The modernization of private law in Latin America and Europe2012 Keiser, ThorstenLegal History of Latin America has always been strongly intertwined with the European Continent. Therefore it is interesting to see how in the first half of the 20th century various systems of Private Law in both continents have made important steps to modernity, trying to cope with the challenges of a new century. This quest for modernity and modernization has been dealt with in a project of the institute in 2012, dedicated to incorporate contemporary history into the research focus “Latin America”.
The School of Salamanca and the New World2011 Birr, ChristianePolitics, legal thinking, and ethics on the threshold to modernity: how does one act in a highly complex world, in which good intentions manifest themselves all too often as atrocious deeds, and in which the tested and tried political procedures of yesteryear seem hopelessly inadequate for coping with today’s global problems? A project at the Max Planck Institute for Legal History studies the School of Salamanca and the Spanish discourse about the relationship between Europe and the non-European world in an early phase of globalisation in the 16th and 17th century.
The printing press and European legal history, 1500–18002010 Osler, Douglas J.The project Bibliography of European Legal History catalogues the production of law books from the 16th to the 18th century. It is intended not merely to provide historians with a bibliographical resource, but also to uncover the patterns of production and dissemination of legal texts in the modern period. It suggests that the disintegration of medieval legal unity led to the formation of three legal families (Rechtskreise) in continental Europe: Protestant Germany and the Netherlands, the centralised kingdom of France, and the Baroque, Counter-Reformation legal culture of Spain and Italy.
Establishment of National Legal Systems in Post-Ottoman South Eastern Europe: Deconstruction, Formation and Transfer of Normativity2009 Bender, Gerd; Kirov, JaniThe historical region of South Eastern Europe in the post-ottoman period was characterized by an amalgam of old and new law, of traditional, transformed, and transferred normativity. All these normative strata overlapped in a complex way. At the same time, they were embedded in the process of national state-building, thereby facing its concomitant problems of legitimacy. The research project at the Max Planck Institute for European Legal History aims at reconstructing this intricate legal-historical realm of change.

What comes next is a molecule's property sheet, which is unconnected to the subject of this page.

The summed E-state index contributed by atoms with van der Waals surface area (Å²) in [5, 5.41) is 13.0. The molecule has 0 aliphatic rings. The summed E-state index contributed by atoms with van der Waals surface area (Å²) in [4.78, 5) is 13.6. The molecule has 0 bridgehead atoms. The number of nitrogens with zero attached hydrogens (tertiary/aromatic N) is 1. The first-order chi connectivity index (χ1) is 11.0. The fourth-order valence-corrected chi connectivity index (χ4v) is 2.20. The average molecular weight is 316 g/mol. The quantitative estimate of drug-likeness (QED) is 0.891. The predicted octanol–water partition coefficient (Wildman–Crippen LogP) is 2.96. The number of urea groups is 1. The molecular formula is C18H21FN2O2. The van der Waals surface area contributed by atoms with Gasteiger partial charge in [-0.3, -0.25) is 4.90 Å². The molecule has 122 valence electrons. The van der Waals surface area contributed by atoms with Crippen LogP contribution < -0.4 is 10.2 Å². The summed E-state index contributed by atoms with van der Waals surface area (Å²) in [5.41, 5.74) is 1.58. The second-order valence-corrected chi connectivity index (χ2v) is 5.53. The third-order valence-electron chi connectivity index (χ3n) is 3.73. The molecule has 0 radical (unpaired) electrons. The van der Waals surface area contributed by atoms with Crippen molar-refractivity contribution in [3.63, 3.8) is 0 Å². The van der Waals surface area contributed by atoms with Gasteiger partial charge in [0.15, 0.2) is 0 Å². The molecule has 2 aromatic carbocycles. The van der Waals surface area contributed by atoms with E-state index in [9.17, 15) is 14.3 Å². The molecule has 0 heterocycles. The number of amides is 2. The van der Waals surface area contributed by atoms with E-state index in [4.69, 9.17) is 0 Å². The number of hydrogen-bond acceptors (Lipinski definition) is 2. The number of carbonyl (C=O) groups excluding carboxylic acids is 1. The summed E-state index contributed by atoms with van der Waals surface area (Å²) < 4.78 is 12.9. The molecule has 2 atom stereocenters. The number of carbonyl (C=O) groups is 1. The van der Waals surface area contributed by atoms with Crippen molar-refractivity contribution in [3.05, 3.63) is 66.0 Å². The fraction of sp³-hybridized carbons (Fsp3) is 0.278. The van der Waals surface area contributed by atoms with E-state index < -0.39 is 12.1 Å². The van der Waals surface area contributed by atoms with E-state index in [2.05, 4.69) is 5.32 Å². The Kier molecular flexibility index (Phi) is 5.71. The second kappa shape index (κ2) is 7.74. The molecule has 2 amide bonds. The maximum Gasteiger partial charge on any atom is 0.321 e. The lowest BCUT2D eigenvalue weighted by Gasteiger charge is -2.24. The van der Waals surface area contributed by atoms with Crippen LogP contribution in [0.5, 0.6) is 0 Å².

Age and Law2008 Ruppert, StefanThe scientific interest of the junior research group Age and Law at the Max Planck Institute for European Legal History is directed towards the legal history of age specific norms and statutory age limits that have structured the life course since the 19th century. Research topics include, amongst others, legislation concerning compulsory schooling or child labour in Prussia, criminal or welfare law addressing the young in early 20th century Europe, as well as retirement regulations or home care for the elderly in the late 20th century.
Pictures in the Law2007 Dölemeyer, Barbara; Härter, Karl; Stolleis, Michael; Vec, Milo¿; Vismann, CorneliaIllustrations or pictures have many functions for the law. They may serve as sources for legal history. They act as mnemonics in legal education and instruction. In legal practice they are used to identify delinquents, or to create publicity. The project’s research on the use of images in a legal context shows that law was at no time based entirely on texts.
Jurisdiction in a medieval town2006 Colli, Vincenzo; Lepsius, Susanne; Wetzstein, ThomasA project on the practice of adjudication in European cities of the late Middle Ages focussed on the long-neglected practice of civil adjudication. The abundantly surviving court documentation testifies many common features throughout Europe, manifest in common techniques of record-making, in the court proceedings and not to the least in the high potential to pacify conflicts through judicial conflict resolution.
Legal cultures in modern Eastern Europe: traditions and transfers2005 Giaro, TomaszOn 1 May 2004, Estonia, Latvia, Lithuania, Poland, Slovakia, Slovenia, the Czech Republic and Hungary joined the European Union. At the same date the Max-Planck-Institute for European Legal History began a project supported by the Volkswagen Foundation with the title “Legal cultures in modern Eastern Europe: traditions and transfers”. The project addresses the forms of legal transfer which have occurred in all the regions of Eastern Europe since the beginning of the 19th century. It seeks to describe the means whereby western codifications and systems of jurisprudence were transferred to the East, what proportion statutes, academic writings, legal education and case law had in this process, and what effect the integration of western legal models had on each of the individual legal traditions of Eastern Europe.
Law and technology in the 19th century2004 Vec, MilošThe intensive response of the law to the challenges posed by technology & industry in the 19th c. led to profound societal change. No longer merely responding to the presumed risks of industrialisation, law actively participated in shaping modern industrial societies. It formed an institutional framework for the use of new technologies and laid a foundation for the expansion of international business relationships. New fields of law & structures of legislation emerged. Around 1900, the emerging industrial state served as a laboratory for new patterns of legislation & implementation of law.
The alphabet of law2003 Kiesow, Rainer MariaBoth the expansion in the volume of knowledge and theoretical doubt about the possibility of imparting a structure to this knowledge spelled the end of what had been an important genre between 1750 and about 1900, namely the legal encyclopedia.